Paula Moyer is a medical writer based in Minneapolis, Minnesota.
People of African descent face unique hair concerns, and hair straighteners, relaxers and extensions can break, burn and otherwise damage the hair and scalp.
According to Marta I. Rendon, M.D., associate clinical professor at both the University of Miami and Florida Atlantic University, Boca Raton, African descent applies to several groups of patients, including, but not exclusive to, African Americans, African Caribbeans, Hispanics with African heritage and African immigrants.
"Each type of hair has specific physical and mechanical properties that give it certain qualities of shape, curl, density and (vulnerability) to breakage," she says.
She adds that people of African descent have fewer follicular units per mm2 in their scalp than either Asians or Caucasians; therefore, the hair is less dense. It also has less tensile strength, meaning that it breaks more easily and is more difficult to comb.
All of these properties make the hair vulnerable, ironically, to several common practices and products that are intended to make it more manageable.
"Several of the straightening products and practices can make things worse, because they break, burn and irritate the hair, and can cause allergic dermatitis of the scalp," Dr. Rendon says.
Historically, straightening products have contained formaldehyde, which is a carcinogen and can also cause life-threatening allergic reactions.
Therefore, some of the newer straightening products and procedures, often called "Brazilian treatments" and marketed as keratin compounds, are advertised as being "formaldehyde-free." Japanese straightening products are also available.
The challenge is to identify which ingredient in the formaldehyde-free products straightens the hair, Dr. Rendon says.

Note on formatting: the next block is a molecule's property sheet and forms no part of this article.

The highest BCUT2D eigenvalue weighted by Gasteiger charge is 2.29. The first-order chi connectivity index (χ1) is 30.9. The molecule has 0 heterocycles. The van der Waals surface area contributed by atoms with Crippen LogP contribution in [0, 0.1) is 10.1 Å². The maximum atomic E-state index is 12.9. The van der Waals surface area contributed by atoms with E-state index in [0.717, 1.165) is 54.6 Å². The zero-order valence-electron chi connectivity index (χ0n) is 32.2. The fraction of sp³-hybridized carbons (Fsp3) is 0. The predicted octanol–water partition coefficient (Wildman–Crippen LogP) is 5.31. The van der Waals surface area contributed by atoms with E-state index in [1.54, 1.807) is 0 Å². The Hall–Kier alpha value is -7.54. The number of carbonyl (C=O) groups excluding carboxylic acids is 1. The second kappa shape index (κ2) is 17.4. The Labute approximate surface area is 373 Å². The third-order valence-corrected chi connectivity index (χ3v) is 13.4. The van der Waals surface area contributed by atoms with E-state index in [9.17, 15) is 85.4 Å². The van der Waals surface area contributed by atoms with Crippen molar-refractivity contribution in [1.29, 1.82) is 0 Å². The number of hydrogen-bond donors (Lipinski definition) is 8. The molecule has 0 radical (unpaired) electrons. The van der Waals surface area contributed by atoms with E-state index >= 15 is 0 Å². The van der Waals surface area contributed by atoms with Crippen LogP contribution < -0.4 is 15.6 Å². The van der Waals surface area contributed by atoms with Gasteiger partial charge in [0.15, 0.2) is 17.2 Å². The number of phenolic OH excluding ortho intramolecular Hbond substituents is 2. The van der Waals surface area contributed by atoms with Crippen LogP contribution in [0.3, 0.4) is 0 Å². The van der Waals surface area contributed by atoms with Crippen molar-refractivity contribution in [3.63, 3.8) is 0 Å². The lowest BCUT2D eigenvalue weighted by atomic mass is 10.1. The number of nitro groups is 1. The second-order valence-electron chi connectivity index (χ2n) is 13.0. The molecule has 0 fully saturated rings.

So-called "relaxing" agents are also often used by patients of African heritage or others with very curly hair. In these products, which loosen the curl and make the hair easier to blow dry and comb, the active ingredient is typically lye, which can also cause allergic contact dermatitis, dry scalp, and scalp infections.
Patients who use straighteners, relaxers, blow dryers and flat irons can eventually lose their hair, Dr. Rendon says. "The hair just can't tolerate all these procedures."
Other procedures that can cause traction alopecia are the gluing of hair extensions to the scalp and the fusing of hair strands to give the illusion of more volume. Some hair extensions are now fastened with clips, which create less traction than glue.
Newer flat irons are intended to cause less damage to the hair. The manufacturers emphasize that the irons are made of ceramic and, more recently, tourmaline, and claim that they are, therefore, less damaging to the hair.
As with many cosmetic products and devices, though, the devil is in the detail of less regulatory accountability, Dr. Rendon says.
"Many cosmetic products and devices are put on the market with very little research," she says. "Some companies, for example, may have tested the products in as few as 20 patients."